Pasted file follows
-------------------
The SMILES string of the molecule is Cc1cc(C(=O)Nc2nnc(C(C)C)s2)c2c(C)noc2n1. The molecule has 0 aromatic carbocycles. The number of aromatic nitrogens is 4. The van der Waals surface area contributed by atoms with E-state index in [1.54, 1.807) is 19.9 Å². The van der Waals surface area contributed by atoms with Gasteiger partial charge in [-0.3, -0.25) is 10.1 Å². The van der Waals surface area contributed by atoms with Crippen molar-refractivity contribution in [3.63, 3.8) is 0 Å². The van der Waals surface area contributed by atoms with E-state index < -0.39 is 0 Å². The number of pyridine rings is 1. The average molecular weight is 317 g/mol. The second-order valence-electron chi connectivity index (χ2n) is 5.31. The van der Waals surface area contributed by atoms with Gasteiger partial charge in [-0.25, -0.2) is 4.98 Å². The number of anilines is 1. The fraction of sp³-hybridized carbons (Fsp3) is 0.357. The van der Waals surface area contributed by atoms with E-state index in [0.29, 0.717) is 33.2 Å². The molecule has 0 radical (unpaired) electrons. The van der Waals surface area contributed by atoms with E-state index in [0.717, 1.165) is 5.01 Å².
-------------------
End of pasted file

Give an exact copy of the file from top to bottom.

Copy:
The SMILES string of the molecule is Cc1cc(C(=O)Nc2nnc(C(C)C)s2)c2c(C)noc2n1. The molecule has 0 aromatic carbocycles. The number of aromatic nitrogens is 4. The van der Waals surface area contributed by atoms with E-state index in [1.54, 1.807) is 19.9 Å². The van der Waals surface area contributed by atoms with Gasteiger partial charge in [-0.3, -0.25) is 10.1 Å². The van der Waals surface area contributed by atoms with Crippen molar-refractivity contribution in [3.63, 3.8) is 0 Å². The van der Waals surface area contributed by atoms with E-state index < -0.39 is 0 Å². The number of pyridine rings is 1. The average molecular weight is 317 g/mol. The second-order valence-electron chi connectivity index (χ2n) is 5.31. The van der Waals surface area contributed by atoms with Gasteiger partial charge in [-0.25, -0.2) is 4.98 Å². The number of anilines is 1. The fraction of sp³-hybridized carbons (Fsp3) is 0.357. The van der Waals surface area contributed by atoms with E-state index in [0.29, 0.717) is 33.2 Å². The molecule has 0 radical (unpaired) electrons. The van der Waals surface area contributed by atoms with E-state index in [0.717, 1.165) is 5.01 Å².